SLIPKNOT: 'Snuff' Co-Director P.R. BROWN Discusses Making Of Video

Picking up where she left off after speaking with SLIPKNOT's own percussionist/videographer M. Shawn Crahan, Roadrunner Records' own Jen Guyre had a chat with Clown's co-director P.R. Brown to hear his thoughts on the making of the short film for SLIPKNOT's "Snuff".

A collaborative effort between Crahan and Brown, the masked Iowa contingent's "Snuff" short film has stunned the band's loyal fans, and garnered some amazing attention to the band's artistic endeavors worldwide. Offering a pained introspection departing from the hard and heavy staple sound, and a gorgeously shot film with some big name actors, "Snuff" both sonically and visually marks another step forward in SLIPKNOT's ever-evolving career. Here director Paul Brown offers his perspective and insight on what went into the making of this epic short film.

Q: Where did the concept for the video come from?

Brown: The concept for the video came from conversations between Clown and Corey [Taylor, vocals]. After they had a base concept down Clown and I met up and discussed where we could take it and how to flesh it out. I wrote the treatment based on their ideas and fleshed out the story to have the strongest impact we could get.

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Q: Why did you choose to do a short film as opposed to a traditional video?

Brown: This song has very deep roots to it. There is such a personal connection to the lyrics and we felt that the only way to truly capture that on film was to reveal it through a story. The viewer needed to connect to a core emotional level to fully appreciate the intensity of the track.

Q: How was the approach different in shooting this as a film?

Brown: We looked at this as a short film from the very beginning. That meant that every trick we know about doing music videos and connecting to the sound could not apply in this film. We literally wanted to tell a story and from the shoot through the edit we focused on the story guiding the pace. In music videos shots usually last only a second or two, in this film there are scenes that need to play out for twenty seconds to really feel the loss and sadness.

Q: How was the experience different from say "Psychosocial" or "Sulfur"?

Brown: "Psychosocial" and "Sulfur" were raw, blistering, almost primal visualizations of the sound from the songs. The passion of the band became the story for those videos. For this, we had to go to a completely different place.

Q: On this album cycle we've seen Corey's face twice. How did that transition come to be?

Brown: I feel like we are seeing the evolution of the band. There are times that the metaphorical mask is just as important to show as the one we see on a regular basis. The strength of this band is that they understand that the form of a mask has many faces.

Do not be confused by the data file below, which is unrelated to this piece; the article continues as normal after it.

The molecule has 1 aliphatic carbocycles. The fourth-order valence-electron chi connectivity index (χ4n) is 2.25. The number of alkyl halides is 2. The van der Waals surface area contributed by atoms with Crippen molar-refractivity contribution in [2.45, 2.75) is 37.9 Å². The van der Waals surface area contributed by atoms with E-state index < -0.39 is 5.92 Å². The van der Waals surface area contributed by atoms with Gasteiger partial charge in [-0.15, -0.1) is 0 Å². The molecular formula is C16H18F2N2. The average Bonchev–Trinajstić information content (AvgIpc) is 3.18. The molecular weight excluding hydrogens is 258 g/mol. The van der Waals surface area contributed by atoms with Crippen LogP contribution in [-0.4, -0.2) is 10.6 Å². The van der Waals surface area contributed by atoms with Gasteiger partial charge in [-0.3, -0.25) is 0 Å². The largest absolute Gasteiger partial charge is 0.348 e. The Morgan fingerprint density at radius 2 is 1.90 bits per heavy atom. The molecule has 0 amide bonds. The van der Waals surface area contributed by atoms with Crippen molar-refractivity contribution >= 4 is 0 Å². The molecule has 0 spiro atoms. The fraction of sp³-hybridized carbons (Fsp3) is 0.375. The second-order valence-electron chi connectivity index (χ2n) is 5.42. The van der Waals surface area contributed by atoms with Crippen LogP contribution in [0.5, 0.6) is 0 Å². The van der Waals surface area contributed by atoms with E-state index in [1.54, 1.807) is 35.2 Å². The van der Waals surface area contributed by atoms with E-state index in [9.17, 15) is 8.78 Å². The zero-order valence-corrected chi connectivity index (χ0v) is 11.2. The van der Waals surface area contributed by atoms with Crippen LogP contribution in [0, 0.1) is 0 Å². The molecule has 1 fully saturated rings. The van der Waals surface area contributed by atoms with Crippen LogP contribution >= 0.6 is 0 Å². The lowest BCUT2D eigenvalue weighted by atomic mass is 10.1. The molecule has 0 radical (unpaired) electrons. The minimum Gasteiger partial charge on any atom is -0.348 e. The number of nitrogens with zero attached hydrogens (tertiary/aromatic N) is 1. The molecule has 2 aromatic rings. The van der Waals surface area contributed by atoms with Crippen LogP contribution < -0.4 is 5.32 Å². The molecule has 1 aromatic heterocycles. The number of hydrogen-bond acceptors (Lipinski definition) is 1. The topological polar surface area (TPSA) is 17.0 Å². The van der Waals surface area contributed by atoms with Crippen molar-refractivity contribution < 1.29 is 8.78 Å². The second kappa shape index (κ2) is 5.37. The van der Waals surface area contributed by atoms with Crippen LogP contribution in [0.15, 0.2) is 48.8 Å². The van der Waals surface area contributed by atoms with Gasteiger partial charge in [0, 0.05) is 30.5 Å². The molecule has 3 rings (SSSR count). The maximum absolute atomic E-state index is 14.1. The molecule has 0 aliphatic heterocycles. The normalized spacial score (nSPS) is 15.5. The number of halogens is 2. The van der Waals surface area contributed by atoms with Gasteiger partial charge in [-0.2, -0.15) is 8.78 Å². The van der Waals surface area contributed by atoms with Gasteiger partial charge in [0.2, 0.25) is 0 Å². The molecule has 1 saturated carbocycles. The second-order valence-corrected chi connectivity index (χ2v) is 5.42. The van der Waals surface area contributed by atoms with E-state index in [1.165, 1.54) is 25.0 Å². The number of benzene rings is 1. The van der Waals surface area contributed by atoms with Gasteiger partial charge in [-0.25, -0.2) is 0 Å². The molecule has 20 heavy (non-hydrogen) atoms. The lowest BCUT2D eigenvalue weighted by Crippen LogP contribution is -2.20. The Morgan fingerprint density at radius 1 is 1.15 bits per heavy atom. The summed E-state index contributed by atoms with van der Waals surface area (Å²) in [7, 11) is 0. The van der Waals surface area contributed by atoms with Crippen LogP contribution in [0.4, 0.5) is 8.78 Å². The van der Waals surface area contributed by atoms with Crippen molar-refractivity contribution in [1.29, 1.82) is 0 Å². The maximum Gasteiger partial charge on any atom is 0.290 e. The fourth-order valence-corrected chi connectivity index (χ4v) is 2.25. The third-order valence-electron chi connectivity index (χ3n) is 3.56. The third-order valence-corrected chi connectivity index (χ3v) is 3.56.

Q: Was there any different equipment used to get the cinematic look?

Brown: We pushed quite hard to shoot this film on super 35mm anamorphic. It was crucial to the story for the viewer to really feel as if they are watching a film. Visually we needed the film to have a cinematic edge in order to present such a bold concept to the viewers.

Q: How does the collaboration process work between you and Clown?

Brown: Clown and I have become very good friend over the course of this last album cycle. From my perspective, we feel like brothers in one creative family. He and I see the world through very similar glasses and both of us embrace the pain and hard work that it takes to get our artistic statements out. We have done a few videos together but this one really went to a whole new level of collaboration. I think he and I both could see where this needed to go and I honestly can't think of one thing throughout the entire process that we disagreed on. It has a complete honor for me to be able to make art with someone who I fully respect and cherish as a friend.

Q: How do you think the die-hard SLIPKNOT fan will react to the video?

Brown: I think there will be two very different responses to this film. Some will understand the need to push boundaries and explore the unknown while striving to grow. Others, I think, will have a hard time with it as they love what they love and changing that does not make them happy. Ultimately, I feel like the band will only get stronger as a result of this very unique experience and I think that both camps of thought will gain from the benefits of this journey.

Q: Is there anything specific you hope people take away from the video?

Brown: I would hope that the viewers of this film will be placed into a stunned moment of reflection and question their own personal path.

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